My son had been longing for a cruise since he was able to walk. Pre-verbal, he would point at pictures of ships (not Navy ships or air craft carriers or sailboats or fishing boats or any boats except for the blessed giant white cruise ships). This was fascinating to me because my mother had offered to take me on a cruise, ahem, nearly 30 years ago when I graduated from high school, but the thought of being trapped on a ship with a bunch of strangers (and perhaps my mother) was kind of horrifying (my teenage self was also running long distance at the time - and not very pleasant to be around anyway - besides the fact that I couldn't picture how many laps around the deck would equal 15 kilometers).
Fast forward a few decades and there's the child of my loins begging to go on a cruise. The boats would pull into San Francisco Bay and he'd stand there with the sea of tourists parting around him and ask if we could just get on board and go wherever the ship was going. Because a mother's love is strong, I priced cruises. I crossed myself even though I'm not religious. I realized that people in the arts probably don't get to go on cruises. Ever. And then we were in Sweden this past summer where I lived once upon a time and there they were, the Silja line cruise ships, docked and waiting to go to Finland. I had been so poor when I lived there, that I couldn't afford one of those booze cruises, but now with a new perspective and my son about to be a teenager and perhaps never wanting to do anything with me again, I thought, Why not? (And that cruise only cost about $100, but that's another story).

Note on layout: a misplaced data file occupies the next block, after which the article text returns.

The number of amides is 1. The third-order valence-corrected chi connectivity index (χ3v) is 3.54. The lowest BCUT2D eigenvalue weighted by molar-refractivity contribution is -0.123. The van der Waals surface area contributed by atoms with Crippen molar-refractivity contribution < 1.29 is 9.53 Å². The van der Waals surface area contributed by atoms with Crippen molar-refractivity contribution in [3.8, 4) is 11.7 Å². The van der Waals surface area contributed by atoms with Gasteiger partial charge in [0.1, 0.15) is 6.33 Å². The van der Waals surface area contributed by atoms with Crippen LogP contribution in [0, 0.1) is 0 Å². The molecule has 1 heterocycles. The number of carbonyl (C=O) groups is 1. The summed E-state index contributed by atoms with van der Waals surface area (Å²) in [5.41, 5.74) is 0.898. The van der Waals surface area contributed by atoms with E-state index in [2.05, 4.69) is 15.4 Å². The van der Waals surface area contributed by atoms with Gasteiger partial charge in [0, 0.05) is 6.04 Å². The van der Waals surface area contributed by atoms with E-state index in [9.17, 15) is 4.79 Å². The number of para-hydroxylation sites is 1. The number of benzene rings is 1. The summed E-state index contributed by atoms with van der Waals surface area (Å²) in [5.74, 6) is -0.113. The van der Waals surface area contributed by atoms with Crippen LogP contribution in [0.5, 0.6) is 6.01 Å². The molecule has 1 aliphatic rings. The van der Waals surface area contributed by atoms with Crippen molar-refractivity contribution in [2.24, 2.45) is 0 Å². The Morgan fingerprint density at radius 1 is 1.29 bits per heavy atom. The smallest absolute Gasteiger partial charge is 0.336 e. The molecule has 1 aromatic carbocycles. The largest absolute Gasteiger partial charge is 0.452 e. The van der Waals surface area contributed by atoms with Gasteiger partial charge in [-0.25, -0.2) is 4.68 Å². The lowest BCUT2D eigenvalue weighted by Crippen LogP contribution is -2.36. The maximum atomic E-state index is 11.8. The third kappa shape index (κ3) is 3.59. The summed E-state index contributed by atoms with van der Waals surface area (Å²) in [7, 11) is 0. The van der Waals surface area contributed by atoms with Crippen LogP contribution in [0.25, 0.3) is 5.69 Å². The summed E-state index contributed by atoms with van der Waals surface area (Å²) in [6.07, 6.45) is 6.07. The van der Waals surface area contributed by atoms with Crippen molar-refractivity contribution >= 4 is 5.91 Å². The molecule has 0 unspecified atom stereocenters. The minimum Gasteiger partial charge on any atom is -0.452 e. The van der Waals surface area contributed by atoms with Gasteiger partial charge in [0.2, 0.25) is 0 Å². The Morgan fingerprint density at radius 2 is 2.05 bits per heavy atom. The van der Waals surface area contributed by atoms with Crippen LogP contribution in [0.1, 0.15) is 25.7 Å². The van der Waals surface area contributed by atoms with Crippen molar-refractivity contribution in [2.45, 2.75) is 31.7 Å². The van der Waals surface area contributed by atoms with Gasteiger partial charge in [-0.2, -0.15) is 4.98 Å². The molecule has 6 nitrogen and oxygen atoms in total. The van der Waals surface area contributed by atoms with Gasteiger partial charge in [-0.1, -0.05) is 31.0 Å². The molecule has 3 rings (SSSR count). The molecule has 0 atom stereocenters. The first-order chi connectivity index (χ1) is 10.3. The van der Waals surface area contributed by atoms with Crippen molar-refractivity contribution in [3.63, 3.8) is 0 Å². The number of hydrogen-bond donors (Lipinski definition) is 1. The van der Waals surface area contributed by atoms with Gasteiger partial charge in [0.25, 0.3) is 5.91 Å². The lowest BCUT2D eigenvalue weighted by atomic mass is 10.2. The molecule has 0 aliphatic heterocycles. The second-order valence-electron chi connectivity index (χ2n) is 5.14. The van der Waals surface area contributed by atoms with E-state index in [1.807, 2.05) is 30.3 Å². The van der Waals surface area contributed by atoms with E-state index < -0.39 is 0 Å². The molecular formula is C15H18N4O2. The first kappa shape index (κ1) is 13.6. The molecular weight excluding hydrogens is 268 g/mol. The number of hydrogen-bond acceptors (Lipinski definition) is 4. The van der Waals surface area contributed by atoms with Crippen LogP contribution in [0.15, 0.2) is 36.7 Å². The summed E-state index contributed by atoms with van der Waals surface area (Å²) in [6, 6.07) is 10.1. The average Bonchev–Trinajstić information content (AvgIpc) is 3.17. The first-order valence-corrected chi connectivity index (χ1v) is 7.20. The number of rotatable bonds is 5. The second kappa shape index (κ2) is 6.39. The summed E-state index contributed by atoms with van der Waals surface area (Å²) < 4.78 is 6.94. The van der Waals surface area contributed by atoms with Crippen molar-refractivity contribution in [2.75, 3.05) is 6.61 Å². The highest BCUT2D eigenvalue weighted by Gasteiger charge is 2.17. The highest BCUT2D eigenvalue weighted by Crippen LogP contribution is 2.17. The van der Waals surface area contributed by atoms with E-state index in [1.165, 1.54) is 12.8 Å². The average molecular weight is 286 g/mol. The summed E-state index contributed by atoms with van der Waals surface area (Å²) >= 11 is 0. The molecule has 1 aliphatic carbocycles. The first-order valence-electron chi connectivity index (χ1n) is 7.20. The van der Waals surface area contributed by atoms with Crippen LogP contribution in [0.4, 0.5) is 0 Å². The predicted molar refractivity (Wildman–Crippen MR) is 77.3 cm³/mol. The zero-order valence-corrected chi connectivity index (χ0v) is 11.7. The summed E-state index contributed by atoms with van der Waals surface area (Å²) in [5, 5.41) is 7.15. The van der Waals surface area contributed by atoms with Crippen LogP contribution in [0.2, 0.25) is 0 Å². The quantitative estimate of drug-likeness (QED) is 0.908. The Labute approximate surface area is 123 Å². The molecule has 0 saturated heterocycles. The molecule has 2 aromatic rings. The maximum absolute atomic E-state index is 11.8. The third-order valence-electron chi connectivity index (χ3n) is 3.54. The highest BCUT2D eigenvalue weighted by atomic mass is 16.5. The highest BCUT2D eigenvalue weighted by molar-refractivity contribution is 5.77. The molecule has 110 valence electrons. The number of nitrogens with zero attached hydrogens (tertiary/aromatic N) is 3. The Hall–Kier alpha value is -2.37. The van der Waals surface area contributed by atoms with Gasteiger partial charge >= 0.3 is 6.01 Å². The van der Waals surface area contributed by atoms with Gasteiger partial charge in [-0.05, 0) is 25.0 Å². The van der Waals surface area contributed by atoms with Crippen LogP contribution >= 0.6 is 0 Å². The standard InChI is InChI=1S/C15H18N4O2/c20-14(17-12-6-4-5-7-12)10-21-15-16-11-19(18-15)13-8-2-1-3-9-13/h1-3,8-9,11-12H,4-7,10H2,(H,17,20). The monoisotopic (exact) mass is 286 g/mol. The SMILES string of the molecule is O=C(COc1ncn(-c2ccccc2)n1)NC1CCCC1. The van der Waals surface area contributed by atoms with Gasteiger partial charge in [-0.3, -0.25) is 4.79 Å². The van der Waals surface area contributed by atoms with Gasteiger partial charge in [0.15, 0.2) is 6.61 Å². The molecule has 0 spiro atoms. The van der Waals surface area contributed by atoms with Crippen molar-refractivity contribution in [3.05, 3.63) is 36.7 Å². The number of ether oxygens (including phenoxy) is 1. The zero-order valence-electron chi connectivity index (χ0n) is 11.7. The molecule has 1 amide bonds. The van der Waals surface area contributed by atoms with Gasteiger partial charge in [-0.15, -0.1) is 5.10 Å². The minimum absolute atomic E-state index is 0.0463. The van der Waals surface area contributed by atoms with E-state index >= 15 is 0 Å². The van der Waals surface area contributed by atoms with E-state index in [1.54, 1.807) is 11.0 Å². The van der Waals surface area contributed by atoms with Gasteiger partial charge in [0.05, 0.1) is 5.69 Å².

What is leading me to all this reminiscing and rambling, is the discovery of Anna Beeke
's body of work, At Sea. What a great surprise to come upon her photographs of cruise ships and the people aboard them while I was jurying Issue 12, the curators' issue, of Aint-Bad Magazine
. Her images are clever and smart and sometimes humorous and not critical of something I was so quick to judge. I can feel the blazing heat of the islands and smell the suntan lotion and also remember the moment when my son and I saw the land disappear with the sun and realize how big and wide the world is and I thank her for bringing me back to that instant.
Here is what the artist had to say about this project:
The once romantic notion of traveling the ocean to distant and exotic lands has become an accessible and affordable way to vacation thanks to cruise tourism. About 10 million Americans take to the sea aboard cruise ships every year, and cruising is one of the fastest-growing sectors of the tourism industry worldwide. My ongoing project At Sea is a light-hearted exploration of the leisurely world of cruise culture.
is an American fine arts and documentary photographer. She has an MFA from the School of Visual Arts and completed the photojournalism and documentary certificate program at the International Center of Photography. Anna was selected as one of PDN's 30 in 2015 and in the same year published her first monograph, Sylvania, with Daylight Books. Her work has received multiple awards and has been exhibited across five continents since 2009.